Same Old Microsoft, Different Service Pack

 
 
By Jason Brooks  |  Posted 2002-06-21 Email Print this article Print
 
 
 
 
 
 
 

eLABorations: The company is still only pretending to play nice with third-party middleware.

Microsoft has agreed to start playing nice(er) when it comes to middleware—a term thats come to comprise applications like Web browsers, instant messaging programs, media players and Java virtual machines. The principal instrument for making this new friendliness a fact is the Set Program Access and Defaults dialog that Windows XP Service Pack 1 adds to the Add or Remove Programs utility in Windows, a fairly straightforward-seeming piece of code that purports to make it easy for users or OEMs to select 1.) an all-Microsoft set of middleware applications; 2.) a no-Microsoft set of middleware applications; or 3.) a mixed set of middleware applications.
Sound good? It sounded good to me, too. Theres only one problem: the darned thing doesnt do anything.
OK, thats not quite true. The utility does a pretty good job of accomplishing item No. 1, but that wasnt quite the point of this, was it? Its disappointing, too, because between my recent columns on the flaws in Windows permissions scheme and on Microsofts donated PC chicanery, I was looking at this column as a chance to say something positive about computings big bro from Redmond. After all, I dont buy into the argument that Microsoft should be forced to excise functionality from its software in order to make Windows appear to be an open platform. Windows is a closed-source product, and the sooner we all get realistic about that fact, the better off well all be.
Anyway, heres how my eXPerience with the feature went: I installed the service pack on two machines running Windows XP—a brand-new one from HP, pre-installed with a media player from Music Match; and a box Ive been using for a while, and on which Id installed the Mozilla Web browser. On each machine, I clicked on the Set Program Access and Defaults, which was prominently placed in the machines Start Menus. I then selected the no-MS option. I figured something might be wrong when the resulting dialogs had nothing to say about MusicMatch or Mozilla, but I forged ahead and clicked OK. The utility dutifully hid the Internet Explorer and Windows Media Player icons from my desktops and Quick Launch toolbars. The MSN Messenger icon in my system tray stayed put. On the Mozilla machine, I opened an HTML file, and sure enough, up came Internet Explorer. To be fair, this is the first beta of the XP service pack, but Id assumed that the utility could manage to figure out that Mozilla or MusicMatch was installed. Its not as though I was trying to configure my system to use some obscure, home-grown middleware programs, although I cant see any reason why it shouldnt do that, either. I guess Ill have to postpone that positive column a bit—hopefully to no later than when the final version of Service Pack 1 is ready for download. Would the Set Program Access and Defaults utility (if it worked) be enough for Microsoft to claim third-party-friendly status—at least for middleware? Drop me a line at jason_brooks@ziffdavis.com.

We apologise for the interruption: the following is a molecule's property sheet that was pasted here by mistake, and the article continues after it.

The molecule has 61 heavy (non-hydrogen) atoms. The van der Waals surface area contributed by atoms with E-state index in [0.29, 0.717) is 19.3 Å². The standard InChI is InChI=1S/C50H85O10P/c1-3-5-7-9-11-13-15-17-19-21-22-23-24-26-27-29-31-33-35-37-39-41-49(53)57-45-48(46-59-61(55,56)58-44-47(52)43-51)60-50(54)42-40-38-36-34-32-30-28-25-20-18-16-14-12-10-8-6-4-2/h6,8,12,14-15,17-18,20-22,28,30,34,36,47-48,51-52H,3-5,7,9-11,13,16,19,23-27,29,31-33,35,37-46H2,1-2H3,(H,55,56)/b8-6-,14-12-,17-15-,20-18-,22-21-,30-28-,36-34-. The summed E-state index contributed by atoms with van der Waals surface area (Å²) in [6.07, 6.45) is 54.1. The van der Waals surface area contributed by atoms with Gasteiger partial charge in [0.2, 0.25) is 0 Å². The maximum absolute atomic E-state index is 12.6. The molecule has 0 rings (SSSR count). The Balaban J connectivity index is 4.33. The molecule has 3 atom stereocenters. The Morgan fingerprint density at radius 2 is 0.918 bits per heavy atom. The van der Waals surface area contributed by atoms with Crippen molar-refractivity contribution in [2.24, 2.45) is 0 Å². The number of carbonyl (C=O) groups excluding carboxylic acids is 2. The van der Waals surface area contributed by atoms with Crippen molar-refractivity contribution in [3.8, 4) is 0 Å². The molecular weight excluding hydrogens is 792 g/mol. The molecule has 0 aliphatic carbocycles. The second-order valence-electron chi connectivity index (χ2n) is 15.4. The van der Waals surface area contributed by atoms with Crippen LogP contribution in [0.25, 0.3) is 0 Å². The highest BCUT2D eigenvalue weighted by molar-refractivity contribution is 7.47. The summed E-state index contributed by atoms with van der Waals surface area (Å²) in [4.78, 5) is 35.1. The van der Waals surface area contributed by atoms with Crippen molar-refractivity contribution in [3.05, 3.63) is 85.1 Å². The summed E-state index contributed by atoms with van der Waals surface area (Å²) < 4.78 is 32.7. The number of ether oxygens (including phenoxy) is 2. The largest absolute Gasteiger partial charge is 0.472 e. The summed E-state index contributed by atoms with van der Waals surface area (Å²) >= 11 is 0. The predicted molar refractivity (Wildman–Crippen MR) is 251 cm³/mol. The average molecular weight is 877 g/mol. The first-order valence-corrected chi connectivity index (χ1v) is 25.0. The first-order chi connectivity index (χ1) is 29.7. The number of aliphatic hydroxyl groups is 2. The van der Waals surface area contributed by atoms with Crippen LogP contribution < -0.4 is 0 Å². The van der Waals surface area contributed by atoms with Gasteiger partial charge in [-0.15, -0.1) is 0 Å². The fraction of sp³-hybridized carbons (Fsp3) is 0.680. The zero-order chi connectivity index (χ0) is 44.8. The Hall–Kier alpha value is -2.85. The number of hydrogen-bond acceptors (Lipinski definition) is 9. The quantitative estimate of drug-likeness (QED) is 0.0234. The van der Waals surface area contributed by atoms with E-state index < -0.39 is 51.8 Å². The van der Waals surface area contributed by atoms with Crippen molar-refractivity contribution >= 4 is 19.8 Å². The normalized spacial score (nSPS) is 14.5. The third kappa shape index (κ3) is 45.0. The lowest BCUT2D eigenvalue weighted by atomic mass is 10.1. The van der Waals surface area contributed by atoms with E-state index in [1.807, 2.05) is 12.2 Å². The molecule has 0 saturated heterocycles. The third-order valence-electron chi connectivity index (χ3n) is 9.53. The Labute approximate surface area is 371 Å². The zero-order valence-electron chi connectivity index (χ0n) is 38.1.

As Editor in Chief of eWEEK Labs, Jason Brooks manages the Labs team and is responsible for eWEEK's print edition. Brooks joined eWEEK in 1999, and has covered wireless networking, office productivity suites, mobile devices, Windows, virtualization, and desktops and notebooks. Jason's coverage is currently focused on Linux and Unix operating systems, open-source software and licensing, cloud computing and Software as a Service. Follow Jason on Twitter at jasonbrooks, or reach him by email at jbrooks@eweek.com.
 
 
 
 
 
 
 

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